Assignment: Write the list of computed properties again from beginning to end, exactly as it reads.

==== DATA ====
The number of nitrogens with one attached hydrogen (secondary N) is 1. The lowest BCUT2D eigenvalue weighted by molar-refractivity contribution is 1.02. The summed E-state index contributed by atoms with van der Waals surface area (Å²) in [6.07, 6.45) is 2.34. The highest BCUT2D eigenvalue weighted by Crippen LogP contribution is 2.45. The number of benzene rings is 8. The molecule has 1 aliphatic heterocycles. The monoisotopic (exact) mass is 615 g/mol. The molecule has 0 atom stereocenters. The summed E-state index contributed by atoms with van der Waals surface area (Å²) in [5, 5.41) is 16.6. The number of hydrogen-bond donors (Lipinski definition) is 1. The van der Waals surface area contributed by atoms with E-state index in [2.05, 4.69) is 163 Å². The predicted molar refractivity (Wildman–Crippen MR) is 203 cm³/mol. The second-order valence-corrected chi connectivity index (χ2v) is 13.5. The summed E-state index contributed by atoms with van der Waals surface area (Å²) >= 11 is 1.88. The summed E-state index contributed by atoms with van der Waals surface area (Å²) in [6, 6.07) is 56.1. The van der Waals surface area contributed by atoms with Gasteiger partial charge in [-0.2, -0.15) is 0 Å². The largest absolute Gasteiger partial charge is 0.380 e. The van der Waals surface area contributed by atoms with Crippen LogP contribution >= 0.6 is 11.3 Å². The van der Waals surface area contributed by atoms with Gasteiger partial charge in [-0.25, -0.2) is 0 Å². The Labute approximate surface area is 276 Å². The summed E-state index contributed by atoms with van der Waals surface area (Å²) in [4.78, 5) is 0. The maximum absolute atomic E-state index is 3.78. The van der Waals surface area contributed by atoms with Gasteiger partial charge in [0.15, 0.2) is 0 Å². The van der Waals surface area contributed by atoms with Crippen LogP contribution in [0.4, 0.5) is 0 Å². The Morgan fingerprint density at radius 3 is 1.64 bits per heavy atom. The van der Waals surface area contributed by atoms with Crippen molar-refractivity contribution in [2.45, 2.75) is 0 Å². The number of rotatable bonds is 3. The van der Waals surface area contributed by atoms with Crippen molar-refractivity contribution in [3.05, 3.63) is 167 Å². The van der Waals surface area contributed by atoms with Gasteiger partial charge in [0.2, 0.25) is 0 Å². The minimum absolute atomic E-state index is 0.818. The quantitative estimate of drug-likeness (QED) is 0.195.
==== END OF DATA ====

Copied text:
The number of nitrogens with one attached hydrogen (secondary N) is 1. The lowest BCUT2D eigenvalue weighted by molar-refractivity contribution is 1.02. The summed E-state index contributed by atoms with van der Waals surface area (Å²) in [6.07, 6.45) is 2.34. The highest BCUT2D eigenvalue weighted by Crippen LogP contribution is 2.45. The number of benzene rings is 8. The molecule has 1 aliphatic heterocycles. The monoisotopic (exact) mass is 615 g/mol. The molecule has 0 atom stereocenters. The summed E-state index contributed by atoms with van der Waals surface area (Å²) in [5, 5.41) is 16.6. The number of hydrogen-bond donors (Lipinski definition) is 1. The van der Waals surface area contributed by atoms with E-state index in [2.05, 4.69) is 163 Å². The predicted molar refractivity (Wildman–Crippen MR) is 203 cm³/mol. The second-order valence-corrected chi connectivity index (χ2v) is 13.5. The summed E-state index contributed by atoms with van der Waals surface area (Å²) >= 11 is 1.88. The summed E-state index contributed by atoms with van der Waals surface area (Å²) in [6, 6.07) is 56.1. The van der Waals surface area contributed by atoms with Gasteiger partial charge in [-0.2, -0.15) is 0 Å². The largest absolute Gasteiger partial charge is 0.380 e. The van der Waals surface area contributed by atoms with Crippen LogP contribution >= 0.6 is 11.3 Å². The van der Waals surface area contributed by atoms with Gasteiger partial charge in [-0.25, -0.2) is 0 Å². The Labute approximate surface area is 276 Å². The summed E-state index contributed by atoms with van der Waals surface area (Å²) in [4.78, 5) is 0. The maximum absolute atomic E-state index is 3.78. The van der Waals surface area contributed by atoms with Gasteiger partial charge in [0.15, 0.2) is 0 Å². The van der Waals surface area contributed by atoms with Crippen LogP contribution in [0.4, 0.5) is 0 Å². The Morgan fingerprint density at radius 3 is 1.64 bits per heavy atom. The van der Waals surface area contributed by atoms with Crippen molar-refractivity contribution in [2.45, 2.75) is 0 Å². The number of rotatable bonds is 3. The van der Waals surface area contributed by atoms with Crippen molar-refractivity contribution in [3.05, 3.63) is 167 Å². The van der Waals surface area contributed by atoms with Gasteiger partial charge in [0.2, 0.25) is 0 Å². The minimum absolute atomic E-state index is 0.818. The quantitative estimate of drug-likeness (QED) is 0.195.